// boot up server using the route as defined below
    ActorSystem system = ActorSystem.create("routes");

    final Http http = Http.get(system);
    final ActorMaterializer materializer = ActorMaterializer.create(system);

    //In order to access all directives we need an instance where the routes are define.
    HttpServerActorInteractionExample app = new HttpServerActorInteractionExample(system);

    final Flow<HttpRequest, HttpResponse, NotUsed> routeFlow = app.createRoute().flow(system, materializer);
    final CompletionStage<ServerBinding> binding = http.bindAndHandle(routeFlow,
      ConnectHttp.toHost("localhost", 8080), materializer);

    System.out.println("Server online at http://localhost:8080/\nPress RETURN to stop...");
    System.in.read(); // let it run until user presses return

    binding
      .thenCompose(ServerBinding::unbind) // trigger unbinding from the port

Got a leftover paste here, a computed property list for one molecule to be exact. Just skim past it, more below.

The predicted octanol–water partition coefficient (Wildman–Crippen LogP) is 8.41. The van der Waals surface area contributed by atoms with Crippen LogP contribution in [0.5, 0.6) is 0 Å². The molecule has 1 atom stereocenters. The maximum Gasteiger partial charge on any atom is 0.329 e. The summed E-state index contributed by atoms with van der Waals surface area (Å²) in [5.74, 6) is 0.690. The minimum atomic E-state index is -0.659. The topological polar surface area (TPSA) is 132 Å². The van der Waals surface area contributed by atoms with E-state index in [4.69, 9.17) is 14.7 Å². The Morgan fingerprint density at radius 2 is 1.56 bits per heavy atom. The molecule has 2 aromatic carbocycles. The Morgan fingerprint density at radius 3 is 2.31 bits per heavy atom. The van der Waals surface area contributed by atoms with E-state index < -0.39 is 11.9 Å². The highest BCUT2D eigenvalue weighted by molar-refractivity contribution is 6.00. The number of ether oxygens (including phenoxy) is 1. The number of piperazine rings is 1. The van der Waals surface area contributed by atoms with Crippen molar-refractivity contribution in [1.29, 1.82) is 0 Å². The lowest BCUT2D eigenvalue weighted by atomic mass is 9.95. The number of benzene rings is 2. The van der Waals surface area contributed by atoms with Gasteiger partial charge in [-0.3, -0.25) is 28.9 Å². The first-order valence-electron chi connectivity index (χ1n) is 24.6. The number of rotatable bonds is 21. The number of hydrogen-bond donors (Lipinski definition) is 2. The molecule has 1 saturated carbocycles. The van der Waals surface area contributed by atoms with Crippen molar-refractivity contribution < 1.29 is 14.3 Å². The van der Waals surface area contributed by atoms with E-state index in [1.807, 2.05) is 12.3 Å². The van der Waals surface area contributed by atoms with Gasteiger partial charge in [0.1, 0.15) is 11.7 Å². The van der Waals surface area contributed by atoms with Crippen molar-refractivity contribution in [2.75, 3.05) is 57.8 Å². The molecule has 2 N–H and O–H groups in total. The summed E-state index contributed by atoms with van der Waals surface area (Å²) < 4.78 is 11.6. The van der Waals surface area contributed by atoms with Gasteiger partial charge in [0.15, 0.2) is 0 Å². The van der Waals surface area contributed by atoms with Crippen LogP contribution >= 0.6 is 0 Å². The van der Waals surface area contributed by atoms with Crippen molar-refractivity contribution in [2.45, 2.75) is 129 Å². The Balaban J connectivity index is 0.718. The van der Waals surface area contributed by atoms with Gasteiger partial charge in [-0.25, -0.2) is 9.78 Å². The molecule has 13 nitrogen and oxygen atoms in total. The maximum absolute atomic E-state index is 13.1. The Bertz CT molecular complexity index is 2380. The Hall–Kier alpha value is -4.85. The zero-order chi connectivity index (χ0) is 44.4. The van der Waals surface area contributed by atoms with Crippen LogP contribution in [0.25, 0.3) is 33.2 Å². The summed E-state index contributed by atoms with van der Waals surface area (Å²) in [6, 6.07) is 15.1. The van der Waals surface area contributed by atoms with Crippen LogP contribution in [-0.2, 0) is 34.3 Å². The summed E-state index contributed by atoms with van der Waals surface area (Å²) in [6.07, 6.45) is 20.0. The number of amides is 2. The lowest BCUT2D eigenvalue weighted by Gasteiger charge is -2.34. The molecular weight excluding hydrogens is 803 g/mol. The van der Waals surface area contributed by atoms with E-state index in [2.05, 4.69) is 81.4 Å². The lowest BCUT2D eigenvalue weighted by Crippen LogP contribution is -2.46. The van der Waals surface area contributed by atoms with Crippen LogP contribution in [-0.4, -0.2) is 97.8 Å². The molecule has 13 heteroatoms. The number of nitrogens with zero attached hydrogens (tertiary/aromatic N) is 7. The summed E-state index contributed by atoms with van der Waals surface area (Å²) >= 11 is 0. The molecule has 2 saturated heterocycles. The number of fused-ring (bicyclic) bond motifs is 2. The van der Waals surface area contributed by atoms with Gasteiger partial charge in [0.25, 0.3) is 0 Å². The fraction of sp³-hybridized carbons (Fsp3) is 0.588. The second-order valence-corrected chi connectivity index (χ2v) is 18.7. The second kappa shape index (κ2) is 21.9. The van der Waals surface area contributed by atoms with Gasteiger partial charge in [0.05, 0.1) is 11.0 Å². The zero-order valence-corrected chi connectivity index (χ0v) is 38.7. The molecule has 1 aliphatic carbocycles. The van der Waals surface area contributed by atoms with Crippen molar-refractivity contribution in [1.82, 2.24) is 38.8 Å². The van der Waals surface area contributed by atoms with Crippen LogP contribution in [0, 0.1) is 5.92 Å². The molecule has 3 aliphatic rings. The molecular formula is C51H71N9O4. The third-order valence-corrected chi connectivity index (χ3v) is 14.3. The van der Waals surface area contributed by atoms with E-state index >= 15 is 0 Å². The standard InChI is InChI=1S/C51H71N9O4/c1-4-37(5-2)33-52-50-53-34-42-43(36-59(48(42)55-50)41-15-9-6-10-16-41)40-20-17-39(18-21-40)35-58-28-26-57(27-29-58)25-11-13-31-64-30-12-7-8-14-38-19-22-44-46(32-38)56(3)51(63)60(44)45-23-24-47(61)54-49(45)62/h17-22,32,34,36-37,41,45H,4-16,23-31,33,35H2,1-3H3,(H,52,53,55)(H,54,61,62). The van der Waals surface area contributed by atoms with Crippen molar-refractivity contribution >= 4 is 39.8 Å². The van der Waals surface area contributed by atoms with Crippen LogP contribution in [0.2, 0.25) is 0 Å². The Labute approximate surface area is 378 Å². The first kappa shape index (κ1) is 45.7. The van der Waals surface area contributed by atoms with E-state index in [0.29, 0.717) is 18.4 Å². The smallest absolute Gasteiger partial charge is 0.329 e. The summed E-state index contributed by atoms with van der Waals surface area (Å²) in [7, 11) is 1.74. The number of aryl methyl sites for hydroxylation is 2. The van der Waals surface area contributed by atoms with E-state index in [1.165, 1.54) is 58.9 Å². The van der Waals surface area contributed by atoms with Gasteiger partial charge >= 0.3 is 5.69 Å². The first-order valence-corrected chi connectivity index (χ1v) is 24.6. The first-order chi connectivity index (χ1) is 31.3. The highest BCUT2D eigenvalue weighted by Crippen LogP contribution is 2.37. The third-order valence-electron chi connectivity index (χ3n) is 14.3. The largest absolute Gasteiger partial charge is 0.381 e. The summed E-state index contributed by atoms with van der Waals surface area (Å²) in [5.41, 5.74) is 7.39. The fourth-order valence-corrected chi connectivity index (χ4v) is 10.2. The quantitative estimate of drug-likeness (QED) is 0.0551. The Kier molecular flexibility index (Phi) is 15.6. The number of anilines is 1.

.thenAccept(unbound -> system.terminate()); // and shutdown when done
  }

  private HttpServerActorInteractionExample(final ActorSystem system) {
    auction = system.actorOf(Auction.props(), "auction");
  }

  private Route createRoute() {
    return route(
      path("auction", () -> route(
        put(() ->
          parameter(StringUnmarshallers.INTEGER, "bid", bid ->
            parameter("user", user -> {
              // place a bid, fire-and-forget
              auction.tell(new Bid(user, bid), ActorRef.noSender());
              return complete(StatusCodes.ACCEPTED, "bid placed");
            })
          )),
        get(() -> {
          final Timeout timeout = Timeout.durationToTimeout(FiniteDuration.apply(5, TimeUnit.SECONDS));
          // query the actor for the current auction state
          CompletionStage<Bids> bids = ask(auction, new GetBids(), timeout).thenApply((Bids.class::cast));
          return completeOKWithFuture(bids, Jackson.marshaller());
        }))));
  }

  static class Bid {
    final String userId;
    final int bid;

    Bid(String userId, int bid) {
      this.userId = userId;
      this.bid = bid;
    }
  }

  static class GetBids {

  }

  static class Bids {
    final List<Bid> bids;

    Bids(List<Bid> bids) {